Last November, Conservative leaders promised the UUP that they would not be fielding candidates.  The effect of this latest declaration is that the Conservatives will not be breaking that promise.  The UUP may now be in the equivalent of a bin liner but it could be taken out of it later.  It is much too early to say that it has been dumped.

Posted in Conservative Party, Conservativism, Stormont, UK Politics, Unionism, UUP | Tagged , , , , , , , , , | 13 Comments

Bigotry in Britain and Northern Ireland

There is a lot of  political news at the moment and I am trying to catch my breath – the resignation of Alan Johnson, Shadow Chancellor and the announcement of a General Election in the Republic of Ireland.   As I write, Tony Blair is giving evidence to the Iraq enquiry.  Posts on those subjects will follow shortly.

Meanwhile, yesterday, TV coverage was also given to Baroness Warsi, the co-Chairman of the Conservative Party after she highlighted the problem of Islamaphobia in Britain.  It is very important Conservatives across the country show their solidarity with Baroness Warsi.  The message will be all the more powerful if senior conservatives, who are non-muslims, express their public support.    

Bigotry in Britain is not discussed as much as it is in Northern Ireland.  Nonetheless, Baroness Warsi’s public comments are to be welcomed by anybody in Northern Ireland who is interested in tackling bigotry against groups of people, whether it is sectarianism, homophobia or any other act of prejudice which is demeaning, divisive or stigmatising.

Northern Ireland’s problems are compounded by the institutionalization of some forms of bigotry.   If the leader of an institution, religion or any other body fails to take moral responsibility for the problem of bigotry, then it is so much the harder for individuals, who are members of that institution, religion or other body to tackle it themselves.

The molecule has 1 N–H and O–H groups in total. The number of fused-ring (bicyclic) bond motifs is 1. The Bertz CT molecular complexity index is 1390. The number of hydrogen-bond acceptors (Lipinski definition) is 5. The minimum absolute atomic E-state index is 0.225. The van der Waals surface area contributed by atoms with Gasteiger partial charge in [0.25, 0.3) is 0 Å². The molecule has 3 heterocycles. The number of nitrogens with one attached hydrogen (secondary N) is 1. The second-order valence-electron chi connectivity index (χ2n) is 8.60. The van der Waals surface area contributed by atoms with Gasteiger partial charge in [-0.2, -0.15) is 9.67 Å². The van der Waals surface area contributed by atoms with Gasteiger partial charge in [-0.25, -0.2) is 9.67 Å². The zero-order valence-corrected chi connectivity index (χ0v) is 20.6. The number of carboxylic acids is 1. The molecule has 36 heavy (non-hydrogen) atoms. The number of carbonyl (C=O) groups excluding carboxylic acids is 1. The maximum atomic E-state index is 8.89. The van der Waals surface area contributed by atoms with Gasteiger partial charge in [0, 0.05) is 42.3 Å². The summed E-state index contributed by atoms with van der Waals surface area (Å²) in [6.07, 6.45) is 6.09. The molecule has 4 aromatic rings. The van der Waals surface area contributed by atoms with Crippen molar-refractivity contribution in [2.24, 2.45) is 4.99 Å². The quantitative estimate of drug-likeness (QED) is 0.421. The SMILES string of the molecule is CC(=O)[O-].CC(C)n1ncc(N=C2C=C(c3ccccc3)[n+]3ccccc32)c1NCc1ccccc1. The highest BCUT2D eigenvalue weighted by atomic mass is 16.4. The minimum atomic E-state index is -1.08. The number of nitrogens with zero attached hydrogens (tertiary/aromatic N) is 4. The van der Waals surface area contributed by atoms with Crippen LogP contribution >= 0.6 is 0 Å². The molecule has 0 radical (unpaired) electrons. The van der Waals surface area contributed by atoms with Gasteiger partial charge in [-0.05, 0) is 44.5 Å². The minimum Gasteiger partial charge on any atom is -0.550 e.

I come across bigotry by individuals on a regular basis.  Recently, I heard somebody say, ““X” is a Prod but his shop does some very good bargains.”  This is not acceptable.  This is not some phenomenon which we can just brush aside as being a harmless conversation within a community.  At the extreme end of the continuum, somebody will be sufficiently influenced by it to commit a hate crime.  Anybody who notices it in their own community has a moral duty to clamp down upon it and set an example. 

In my various posts, I have highlighted the fact that institutions or bodies have not done enough to tackle bigotry. This includes not just the Orange Order but also the GAA and the Churches.   What Northern Ireland needs, particularly, is for leaders of those institutions to be courageous and challenge bigotry within their own community.

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A very French slip of the tongue

If Martin McGuinness made a speech about his home city which began with the words “It is great to be back in Londonderry,” what would his supporters think?

OK, you all know the answer. A Nationalist or Republican would usually only say “Derry.” A unionist would usually say “Londonderry.” If Martin McGuinness made that gaffe, I suspect that his supporters would be angered and embarrassed in equal measure.